After my last post on how I got my career back on track I was flooded with (at least 3) requests to share my advice on what I did to “level up” my work so other people could get ahead the same way.
The easy answer here would be “I can’t say”. Each person, each manager, each organization, each situation is unique and who am I anyway to be giving advice on things I’m still figuring out myself. That said, my “obvious” might be someone else’s “mind blown”, so here goes.
I recently reviewed some code which converted gRPC error codes into custom errors using a decorator and the simplicity and genius of it made me facepalm “why didn’t I think of it myself?”.
Really, why didn’t I? When I wrote how to handle errors with grace I mentioned using decorators to validate input parameters and how important it was to keep error handling separate from your main code as much as possible. I just didn’t think to combine the two. Oh well, better late than never.
I usually start my posts with some personal anecdote explaining the background for what I’m writing and how I came up with the idea. I could probably do the same for this one, but the truth is that I’m writing it because I ❤️ permissions. I don’t exactly know why they hold such magic for me, but it is what it is, I get excited about permissions. User roles, checking who’s allowed to do what and when, and making sure it all works together is just the best kind of fun!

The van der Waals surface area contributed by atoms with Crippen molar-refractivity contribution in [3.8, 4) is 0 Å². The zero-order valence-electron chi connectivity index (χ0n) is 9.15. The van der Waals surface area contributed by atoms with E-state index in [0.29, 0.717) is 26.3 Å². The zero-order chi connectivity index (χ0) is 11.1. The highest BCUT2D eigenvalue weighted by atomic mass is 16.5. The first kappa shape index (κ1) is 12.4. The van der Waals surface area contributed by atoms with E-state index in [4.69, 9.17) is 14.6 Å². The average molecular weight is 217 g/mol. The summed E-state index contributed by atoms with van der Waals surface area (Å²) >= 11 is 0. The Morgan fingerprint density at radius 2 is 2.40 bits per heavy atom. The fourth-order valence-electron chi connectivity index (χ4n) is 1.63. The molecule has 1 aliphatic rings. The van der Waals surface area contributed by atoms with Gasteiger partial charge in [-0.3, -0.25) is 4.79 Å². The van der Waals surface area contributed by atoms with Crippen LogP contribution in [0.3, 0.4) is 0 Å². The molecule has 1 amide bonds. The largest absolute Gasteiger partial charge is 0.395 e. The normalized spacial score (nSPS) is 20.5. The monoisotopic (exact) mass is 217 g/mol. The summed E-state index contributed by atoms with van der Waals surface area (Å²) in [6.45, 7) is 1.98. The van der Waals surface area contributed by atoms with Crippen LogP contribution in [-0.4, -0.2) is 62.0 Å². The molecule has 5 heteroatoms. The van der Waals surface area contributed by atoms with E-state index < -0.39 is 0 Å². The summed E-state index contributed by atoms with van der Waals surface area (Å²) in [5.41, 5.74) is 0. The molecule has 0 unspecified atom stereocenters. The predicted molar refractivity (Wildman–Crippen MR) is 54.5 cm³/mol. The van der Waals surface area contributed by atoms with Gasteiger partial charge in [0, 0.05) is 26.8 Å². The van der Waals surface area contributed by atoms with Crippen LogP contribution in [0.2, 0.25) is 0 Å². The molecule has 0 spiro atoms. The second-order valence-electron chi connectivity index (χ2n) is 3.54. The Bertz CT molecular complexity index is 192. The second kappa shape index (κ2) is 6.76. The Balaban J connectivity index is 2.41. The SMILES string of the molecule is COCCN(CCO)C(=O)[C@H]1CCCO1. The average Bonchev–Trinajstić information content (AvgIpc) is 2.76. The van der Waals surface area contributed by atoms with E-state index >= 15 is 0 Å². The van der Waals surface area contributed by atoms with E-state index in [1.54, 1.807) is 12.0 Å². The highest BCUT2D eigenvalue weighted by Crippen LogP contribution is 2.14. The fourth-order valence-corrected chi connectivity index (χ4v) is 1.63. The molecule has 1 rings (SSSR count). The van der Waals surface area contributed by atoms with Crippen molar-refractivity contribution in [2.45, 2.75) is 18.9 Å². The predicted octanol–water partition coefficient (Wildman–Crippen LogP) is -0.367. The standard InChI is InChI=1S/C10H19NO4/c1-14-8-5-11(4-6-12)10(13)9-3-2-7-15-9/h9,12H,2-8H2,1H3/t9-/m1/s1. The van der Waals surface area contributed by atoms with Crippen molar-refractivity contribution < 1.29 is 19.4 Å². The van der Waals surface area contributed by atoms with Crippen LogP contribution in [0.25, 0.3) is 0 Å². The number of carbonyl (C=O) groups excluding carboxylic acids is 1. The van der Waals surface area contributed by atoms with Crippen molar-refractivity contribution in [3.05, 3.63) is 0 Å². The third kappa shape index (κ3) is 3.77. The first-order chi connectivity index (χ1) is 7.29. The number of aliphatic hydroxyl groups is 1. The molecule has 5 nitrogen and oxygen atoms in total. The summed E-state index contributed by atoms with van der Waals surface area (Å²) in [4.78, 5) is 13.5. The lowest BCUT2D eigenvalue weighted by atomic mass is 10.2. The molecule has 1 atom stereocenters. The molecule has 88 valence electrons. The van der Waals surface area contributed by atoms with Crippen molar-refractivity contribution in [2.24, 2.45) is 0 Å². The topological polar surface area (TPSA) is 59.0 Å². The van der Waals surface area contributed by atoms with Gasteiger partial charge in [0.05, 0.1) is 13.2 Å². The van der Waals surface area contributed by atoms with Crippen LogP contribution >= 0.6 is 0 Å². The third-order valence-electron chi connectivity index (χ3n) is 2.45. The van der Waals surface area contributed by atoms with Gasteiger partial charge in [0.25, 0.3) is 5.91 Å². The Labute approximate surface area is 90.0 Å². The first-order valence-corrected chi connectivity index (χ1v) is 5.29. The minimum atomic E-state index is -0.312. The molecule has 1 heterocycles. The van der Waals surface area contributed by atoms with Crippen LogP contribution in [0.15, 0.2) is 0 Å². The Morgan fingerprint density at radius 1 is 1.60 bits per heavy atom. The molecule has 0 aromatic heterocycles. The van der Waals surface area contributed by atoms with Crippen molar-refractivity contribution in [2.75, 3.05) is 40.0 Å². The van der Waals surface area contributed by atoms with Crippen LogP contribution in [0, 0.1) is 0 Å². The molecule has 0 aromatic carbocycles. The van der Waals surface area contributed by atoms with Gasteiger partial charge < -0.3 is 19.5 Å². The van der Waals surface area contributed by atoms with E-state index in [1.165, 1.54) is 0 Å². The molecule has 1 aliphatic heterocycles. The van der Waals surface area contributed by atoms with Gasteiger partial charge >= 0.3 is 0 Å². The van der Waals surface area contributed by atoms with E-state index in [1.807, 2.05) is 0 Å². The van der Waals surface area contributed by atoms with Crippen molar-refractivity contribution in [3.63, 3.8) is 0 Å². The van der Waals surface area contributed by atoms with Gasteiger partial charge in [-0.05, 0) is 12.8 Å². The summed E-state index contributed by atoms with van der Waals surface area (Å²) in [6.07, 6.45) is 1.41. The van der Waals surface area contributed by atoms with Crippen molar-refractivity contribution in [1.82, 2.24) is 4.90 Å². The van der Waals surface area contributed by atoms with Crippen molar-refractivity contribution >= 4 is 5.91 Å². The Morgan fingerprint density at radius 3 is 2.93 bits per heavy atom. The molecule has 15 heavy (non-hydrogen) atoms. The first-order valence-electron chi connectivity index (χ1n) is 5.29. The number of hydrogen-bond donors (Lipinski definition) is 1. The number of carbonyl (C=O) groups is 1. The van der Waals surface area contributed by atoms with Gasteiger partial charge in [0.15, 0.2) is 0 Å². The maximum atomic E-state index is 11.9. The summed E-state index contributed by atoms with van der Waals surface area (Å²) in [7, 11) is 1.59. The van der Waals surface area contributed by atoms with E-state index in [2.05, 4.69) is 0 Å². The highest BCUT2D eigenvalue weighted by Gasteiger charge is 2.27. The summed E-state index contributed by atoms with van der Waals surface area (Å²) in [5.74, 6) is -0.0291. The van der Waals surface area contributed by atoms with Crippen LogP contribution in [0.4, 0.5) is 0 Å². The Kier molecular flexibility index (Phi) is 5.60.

You might not share my excitement, and that’s OK, I guess, but permissions are one of the basic building blocks of almost any application. The permissions framework I’ll present here can start simple and evolve as you go, so you can be sure you are gonna need it and it’s definitely worth the small effort of setting it up from the get-go.
I was lucky to be in Dropbox’s headquarters when Kim Scott came to speak about her (then) new book “Radical Candor”. Dropbox was nice enough to hand out free copies (yay! free books!) so I actually ended up reading most of the book on the flight home.
Even though the book was written with managers in mind, I found myself referring back to it pretty often. Its insights proved quite useful in my daily work as a software engineer, especially in processes which require written or in person interaction with our co-workers. A little bit of Radical Candor can totally change how we do and react to code or design reviews, driving better results and higher satisfaction.
Radical Candor: Some Background
Before I share how you should use Radical Candor while creating software, it might be helpful to explain what Radical Candor is. I will try to keep this section as short as possible, since it’s just setting up the background for how to use Radical Candor in the context of software processes. If you’re already familiar with the framework you can just skip to the next section (titled Radical Code Review).
Radical Candor is about giving guidance that’s kind and clear, specific and sincere